Alzheimer’s disease and dementia are conditions that will eventually render a person in New Jersey unable to care for themselves. While this is a position no one wants to find themselves in, it is a fact that many people will develop these types of illnesses over time and these conditions can persist for years before a person passes away. Therefore, it can help to be prepared in the event that dementia or a related disorder robs a person of their ability to make choices on their own and take care of their daily needs.
There are a number of documents a person can execute while they are still of sound mind, to address the long-term care they’ll need if they become incapacitated. One of these is an advanced care directive, which will address the person’s preferred choices for care. Another document is a medical power of attorney. This document allows a person to designate someone to make decisions for the person if the person is unable to express what their wishes would be. Not to be confused with a medical power of attorney is power of attorney. Power of attorney addresses financial decisions and how long-term care will be paid.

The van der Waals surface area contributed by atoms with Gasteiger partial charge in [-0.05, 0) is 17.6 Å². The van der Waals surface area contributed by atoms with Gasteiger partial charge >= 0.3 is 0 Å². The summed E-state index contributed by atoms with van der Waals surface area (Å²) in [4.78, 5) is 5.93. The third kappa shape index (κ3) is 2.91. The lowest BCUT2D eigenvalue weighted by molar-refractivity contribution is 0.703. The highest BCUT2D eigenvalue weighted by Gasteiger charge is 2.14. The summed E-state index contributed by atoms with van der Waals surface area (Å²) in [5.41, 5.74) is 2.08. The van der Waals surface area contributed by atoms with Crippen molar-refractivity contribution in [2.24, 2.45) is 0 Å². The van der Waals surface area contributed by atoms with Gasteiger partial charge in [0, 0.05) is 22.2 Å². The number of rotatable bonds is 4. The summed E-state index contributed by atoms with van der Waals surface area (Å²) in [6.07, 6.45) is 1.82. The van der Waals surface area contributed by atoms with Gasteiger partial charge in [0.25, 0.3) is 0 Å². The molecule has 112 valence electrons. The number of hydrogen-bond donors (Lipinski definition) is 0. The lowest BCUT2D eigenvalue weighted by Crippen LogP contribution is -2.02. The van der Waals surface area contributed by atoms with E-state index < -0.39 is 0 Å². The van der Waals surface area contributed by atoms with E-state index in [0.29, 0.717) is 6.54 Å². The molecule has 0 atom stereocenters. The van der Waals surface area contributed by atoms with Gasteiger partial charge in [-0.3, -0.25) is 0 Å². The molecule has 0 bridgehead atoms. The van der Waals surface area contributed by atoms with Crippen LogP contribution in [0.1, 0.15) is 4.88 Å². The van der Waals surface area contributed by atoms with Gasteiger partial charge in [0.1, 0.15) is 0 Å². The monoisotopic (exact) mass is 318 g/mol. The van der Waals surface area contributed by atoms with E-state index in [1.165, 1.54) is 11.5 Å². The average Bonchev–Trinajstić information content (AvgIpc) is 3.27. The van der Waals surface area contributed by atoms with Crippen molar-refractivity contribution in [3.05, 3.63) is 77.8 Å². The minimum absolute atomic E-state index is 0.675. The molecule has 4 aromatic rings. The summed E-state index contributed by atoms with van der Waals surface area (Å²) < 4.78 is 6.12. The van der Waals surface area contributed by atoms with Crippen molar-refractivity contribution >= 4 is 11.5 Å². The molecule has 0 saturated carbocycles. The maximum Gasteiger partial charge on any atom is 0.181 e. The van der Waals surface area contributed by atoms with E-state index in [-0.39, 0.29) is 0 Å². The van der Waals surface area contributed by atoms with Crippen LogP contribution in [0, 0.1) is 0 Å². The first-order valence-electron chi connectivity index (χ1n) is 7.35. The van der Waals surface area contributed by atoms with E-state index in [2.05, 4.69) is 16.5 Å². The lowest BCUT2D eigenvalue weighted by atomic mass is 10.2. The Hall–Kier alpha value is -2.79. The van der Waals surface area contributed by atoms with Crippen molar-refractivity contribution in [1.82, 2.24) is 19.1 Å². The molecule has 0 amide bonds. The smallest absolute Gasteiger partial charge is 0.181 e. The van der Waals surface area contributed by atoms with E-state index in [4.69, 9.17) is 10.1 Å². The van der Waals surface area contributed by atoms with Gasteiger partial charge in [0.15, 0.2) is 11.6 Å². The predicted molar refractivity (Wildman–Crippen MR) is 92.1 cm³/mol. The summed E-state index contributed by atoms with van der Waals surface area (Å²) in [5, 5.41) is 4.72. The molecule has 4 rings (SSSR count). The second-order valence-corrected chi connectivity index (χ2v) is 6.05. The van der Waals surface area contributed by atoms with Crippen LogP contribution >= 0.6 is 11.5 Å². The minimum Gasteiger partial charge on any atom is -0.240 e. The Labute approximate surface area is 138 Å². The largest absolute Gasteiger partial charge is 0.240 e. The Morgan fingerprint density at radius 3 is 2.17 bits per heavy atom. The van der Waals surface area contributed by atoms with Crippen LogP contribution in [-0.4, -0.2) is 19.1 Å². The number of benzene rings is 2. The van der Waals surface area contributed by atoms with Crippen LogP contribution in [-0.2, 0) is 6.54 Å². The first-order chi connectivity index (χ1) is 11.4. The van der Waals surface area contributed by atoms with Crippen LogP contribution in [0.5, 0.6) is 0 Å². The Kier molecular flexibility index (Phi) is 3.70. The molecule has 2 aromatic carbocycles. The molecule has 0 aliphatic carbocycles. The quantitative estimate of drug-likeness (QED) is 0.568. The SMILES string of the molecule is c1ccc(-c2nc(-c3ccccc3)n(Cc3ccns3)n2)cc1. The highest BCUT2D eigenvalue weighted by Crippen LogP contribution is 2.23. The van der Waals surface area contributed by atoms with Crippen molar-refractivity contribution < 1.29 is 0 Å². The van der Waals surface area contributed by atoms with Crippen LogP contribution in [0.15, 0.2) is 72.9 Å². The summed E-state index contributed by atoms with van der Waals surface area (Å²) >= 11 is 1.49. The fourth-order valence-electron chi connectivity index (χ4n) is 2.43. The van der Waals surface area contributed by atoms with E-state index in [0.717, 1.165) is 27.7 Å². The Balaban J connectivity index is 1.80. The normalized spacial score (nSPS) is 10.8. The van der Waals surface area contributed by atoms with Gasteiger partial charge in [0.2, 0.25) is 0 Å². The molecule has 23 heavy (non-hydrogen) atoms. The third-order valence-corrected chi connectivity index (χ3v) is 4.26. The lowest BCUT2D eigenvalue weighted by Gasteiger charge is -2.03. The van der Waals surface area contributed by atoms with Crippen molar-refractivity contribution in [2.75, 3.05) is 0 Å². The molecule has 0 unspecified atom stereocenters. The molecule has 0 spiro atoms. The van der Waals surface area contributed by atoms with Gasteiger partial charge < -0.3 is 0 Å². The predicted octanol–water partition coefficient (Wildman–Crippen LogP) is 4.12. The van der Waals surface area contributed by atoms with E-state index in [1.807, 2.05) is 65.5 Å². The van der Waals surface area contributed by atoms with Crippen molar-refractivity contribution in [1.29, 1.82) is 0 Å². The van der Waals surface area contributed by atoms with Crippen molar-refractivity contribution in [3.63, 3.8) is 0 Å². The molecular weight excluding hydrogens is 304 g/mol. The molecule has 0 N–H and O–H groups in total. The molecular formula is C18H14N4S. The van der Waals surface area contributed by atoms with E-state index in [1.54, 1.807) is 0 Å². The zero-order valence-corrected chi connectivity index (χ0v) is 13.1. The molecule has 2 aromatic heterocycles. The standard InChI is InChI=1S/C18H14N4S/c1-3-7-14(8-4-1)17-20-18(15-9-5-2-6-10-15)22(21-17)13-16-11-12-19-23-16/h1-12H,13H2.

When a person first develops dementia or a related disorder, they may be able to live in their own home, at least for a while. However, eventually, the person may need more help. For example, they could live in an assisted living facility with a memory care unit. These facilities offer more help than traditional assisted living facilities. Nursing homes may also be an option.
Caring for a loved one with dementia or a related disorder can be taxing, even if it is an act of love. Eventually, a person may realize their loved one needs more care than they can provide. When this happens, a person with dementia or a related disorder may need to be placed in the care of a professional facility. However, with advanced long-term care planning, a person can dictate how they’d like to be cared for and where, should they become incapacitated. An elder law attorney can help people draft the necessary documents to make their wishes known.
Source: longtermcare.acl.gov, “Alzheimer’s,” accessed Dec. 19, 2017